There is no turning back. Proclaiming and living by Kingdom standards will inevitably lead to a Roman cross. Jesus rejects the compromises urged on him by the disciples. But God brings Easter out of Good Friday. Jesus’ death and resurrection become the means by which God brings a new creation out of the ashes of the old. Dying and rising must happen to us and to our world so that we can become all that God intends us to be. Through the Holy Spirit we share in Jesus’ own death and resurrection. Baptism is symbolic of this, but is not a once for all event, but the pattern for the whole of Christian life. So learning and developing habits of dying and rising are at the heart of spiritual discipline. It is the secret of becoming and living like Jesus. It is the key to effective and faithful mission. It is The Way that Jesus calls us to follow.
The Church will not be renewed to look like Jesus until it rejects its addiction to survivalism. Survivalism is a mindset – a way of “doing church” that uses dwindling resources of people and money to “last as long as possible” rather than make a Jesus-shaped difference. This is the direct opposite to the Way of the Cross. The salvation of Easter would not have been possible if Jesus had prioritised his own survival. The Church’s priority must be to make a Jesus shaped difference to our people and communities, not to prolong its own life at all costs. In survival mode churches are paralysed from making the courageous decisions that Jesus calls for and cut themselves off from the abundant life he offers.
Discipleship – living for the sake of the neediest
God’s mission in Jesus was to transform the world into the Kingdom of God. In the Lord’s Prayer we involve ourselves in this transformation …. your will be done on earth … and start with me/us.
It is clear from Jesus’ earthly activities that he prioritised the needs of the poor, the marginalised, the excluded in the society of his day. It is clear that he calls us to do the same. In the gospels Jesus speaks of money 400 times, nearly as often as Kingdom. Money is power and its use can corrupt the greedy and sustain the needy. We are told that the world today can feed all the hungry, but the greed of the wealthy impoverishes multitudes. Little wonder wars and famine abound in the world today.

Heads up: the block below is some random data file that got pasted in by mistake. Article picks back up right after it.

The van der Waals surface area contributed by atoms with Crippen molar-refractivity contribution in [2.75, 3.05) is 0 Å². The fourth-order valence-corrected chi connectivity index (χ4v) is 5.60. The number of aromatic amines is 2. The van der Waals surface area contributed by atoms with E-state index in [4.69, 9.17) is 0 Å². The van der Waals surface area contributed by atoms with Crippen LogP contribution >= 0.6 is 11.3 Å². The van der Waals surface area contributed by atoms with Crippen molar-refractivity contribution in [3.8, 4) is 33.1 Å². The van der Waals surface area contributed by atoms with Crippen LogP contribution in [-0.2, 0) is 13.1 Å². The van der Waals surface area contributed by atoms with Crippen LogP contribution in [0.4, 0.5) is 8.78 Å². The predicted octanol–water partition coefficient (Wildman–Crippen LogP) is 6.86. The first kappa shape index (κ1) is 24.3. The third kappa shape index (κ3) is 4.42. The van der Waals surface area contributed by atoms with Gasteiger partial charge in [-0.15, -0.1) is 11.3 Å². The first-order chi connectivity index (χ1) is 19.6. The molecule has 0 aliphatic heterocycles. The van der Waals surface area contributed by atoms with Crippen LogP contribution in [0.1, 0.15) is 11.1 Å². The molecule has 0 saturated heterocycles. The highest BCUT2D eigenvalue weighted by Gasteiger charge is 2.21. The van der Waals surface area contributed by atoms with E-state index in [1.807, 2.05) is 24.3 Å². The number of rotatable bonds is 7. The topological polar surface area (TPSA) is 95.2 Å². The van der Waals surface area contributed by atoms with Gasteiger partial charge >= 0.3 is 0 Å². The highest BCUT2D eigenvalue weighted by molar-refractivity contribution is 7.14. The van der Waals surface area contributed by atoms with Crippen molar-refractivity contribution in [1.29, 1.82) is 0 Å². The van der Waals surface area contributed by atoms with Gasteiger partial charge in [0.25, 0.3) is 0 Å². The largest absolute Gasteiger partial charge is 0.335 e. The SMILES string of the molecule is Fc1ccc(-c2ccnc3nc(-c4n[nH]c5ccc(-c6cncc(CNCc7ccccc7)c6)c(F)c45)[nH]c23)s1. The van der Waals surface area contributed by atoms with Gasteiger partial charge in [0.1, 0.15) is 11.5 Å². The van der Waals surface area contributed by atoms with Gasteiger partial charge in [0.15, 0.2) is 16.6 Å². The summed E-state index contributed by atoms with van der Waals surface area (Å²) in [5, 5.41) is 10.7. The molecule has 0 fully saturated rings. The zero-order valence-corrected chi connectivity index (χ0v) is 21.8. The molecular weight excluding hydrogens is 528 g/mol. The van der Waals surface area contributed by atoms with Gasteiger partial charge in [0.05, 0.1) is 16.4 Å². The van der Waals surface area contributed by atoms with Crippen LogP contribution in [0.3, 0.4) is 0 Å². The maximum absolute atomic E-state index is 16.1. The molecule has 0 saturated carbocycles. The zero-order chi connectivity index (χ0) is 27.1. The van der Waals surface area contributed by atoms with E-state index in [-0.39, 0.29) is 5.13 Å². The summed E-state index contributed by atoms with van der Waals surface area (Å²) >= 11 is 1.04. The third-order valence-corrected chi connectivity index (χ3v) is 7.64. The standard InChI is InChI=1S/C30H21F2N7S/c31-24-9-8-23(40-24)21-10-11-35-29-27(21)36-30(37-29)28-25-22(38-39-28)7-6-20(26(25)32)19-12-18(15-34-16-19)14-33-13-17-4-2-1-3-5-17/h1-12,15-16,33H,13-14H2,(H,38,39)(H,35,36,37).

It is claimed that the Church failed to follow Jesus from 313AD when the Roman Empire embraced the western church making it the Church of Empire instead of the Kingdom of God. Many horrors have taken place since, the Crusades, the Inquisition, Trans Atlantic Slavery, Colonialism, anti-Semitism leading to the Holocaust, Apartheid, subjection of women, persecution of homosexuals, all instigated in the name of the Church. Small wonder that increasing numbers of the young have come to regard the Church as toxic.
There is urgent need to discover renewal, refreshment and resourcing through the Holy Spirit in order to engage more effectively and faithfully in mission – life lived for the sake of the world rather than the Church.
Being part of the Good News
So how is this to be done? Lawrence suggested four areas to be explored.
- Renewing covenant: Contract is what shapes worldly relationships and sadly can be found also in the Church. It sets out what we owe each other and can demand from each other and what the limits of duty and care are. By contrast covenant is about grace, generosity, compassion and no-strings commitments. We need to explore and renew all our relationships and commitments.
- Learning to trust: Jesus trusted absolutely in God and urged us to do likewise. Too much anxiety about the future imperils our personal and church life limiting and controlling people rather than sharing with them the adventure of discerning God’s will.
- Investing in Change: Change is scary and uncomfortable. Yet change is at the heart of discipleship. We need to learn how to leave the comfort of the familiar for the vitality of the new life to which Jesus is calling us. We are safest with Jesus – but not safe in the conventional sense.
- We are God’s answer: The Holy Spirit equips us for discipleship and mission with gifts so that the church individually and collectively can become more recognisably like Jesus and the Good News he proclaims. We need to discover the gifts and resources that we already have “in the room”, rather than assuming that the answer lies in the people who are missing (particularly young people). Then we will be liberated to live joyfully out of God’s abundance, rather than emphasising the scarcity which terrifies and paralyses us at present.
Summary provided by Wendy Atkins : Hadleigh, Suffolk